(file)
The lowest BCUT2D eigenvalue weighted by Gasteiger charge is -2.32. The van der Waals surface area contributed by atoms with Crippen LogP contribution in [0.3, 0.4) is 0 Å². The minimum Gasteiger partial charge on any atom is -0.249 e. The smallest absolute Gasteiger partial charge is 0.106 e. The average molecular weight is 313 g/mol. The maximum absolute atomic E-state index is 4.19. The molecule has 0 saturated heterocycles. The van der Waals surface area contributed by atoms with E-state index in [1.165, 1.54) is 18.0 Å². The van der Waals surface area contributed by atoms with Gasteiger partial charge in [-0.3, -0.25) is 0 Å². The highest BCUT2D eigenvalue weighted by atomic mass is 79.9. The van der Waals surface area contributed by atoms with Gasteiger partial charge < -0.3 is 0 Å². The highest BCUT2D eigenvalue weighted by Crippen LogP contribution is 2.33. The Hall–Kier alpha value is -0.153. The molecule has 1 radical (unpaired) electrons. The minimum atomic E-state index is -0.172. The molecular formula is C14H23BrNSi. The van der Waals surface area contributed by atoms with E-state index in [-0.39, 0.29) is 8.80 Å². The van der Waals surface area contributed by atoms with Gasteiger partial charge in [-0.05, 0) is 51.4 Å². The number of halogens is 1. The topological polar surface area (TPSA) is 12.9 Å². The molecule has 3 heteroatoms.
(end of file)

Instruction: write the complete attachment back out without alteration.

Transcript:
The lowest BCUT2D eigenvalue weighted by Gasteiger charge is -2.32. The van der Waals surface area contributed by atoms with Crippen LogP contribution in [0.3, 0.4) is 0 Å². The minimum Gasteiger partial charge on any atom is -0.249 e. The smallest absolute Gasteiger partial charge is 0.106 e. The average molecular weight is 313 g/mol. The maximum absolute atomic E-state index is 4.19. The molecule has 0 saturated heterocycles. The van der Waals surface area contributed by atoms with E-state index in [1.165, 1.54) is 18.0 Å². The van der Waals surface area contributed by atoms with Gasteiger partial charge in [-0.3, -0.25) is 0 Å². The highest BCUT2D eigenvalue weighted by atomic mass is 79.9. The van der Waals surface area contributed by atoms with Gasteiger partial charge < -0.3 is 0 Å². The highest BCUT2D eigenvalue weighted by Crippen LogP contribution is 2.33. The Hall–Kier alpha value is -0.153. The molecule has 1 radical (unpaired) electrons. The minimum atomic E-state index is -0.172. The molecular formula is C14H23BrNSi. The van der Waals surface area contributed by atoms with E-state index in [-0.39, 0.29) is 8.80 Å². The van der Waals surface area contributed by atoms with Gasteiger partial charge in [-0.05, 0) is 51.4 Å². The number of halogens is 1. The topological polar surface area (TPSA) is 12.9 Å². The molecule has 3 heteroatoms.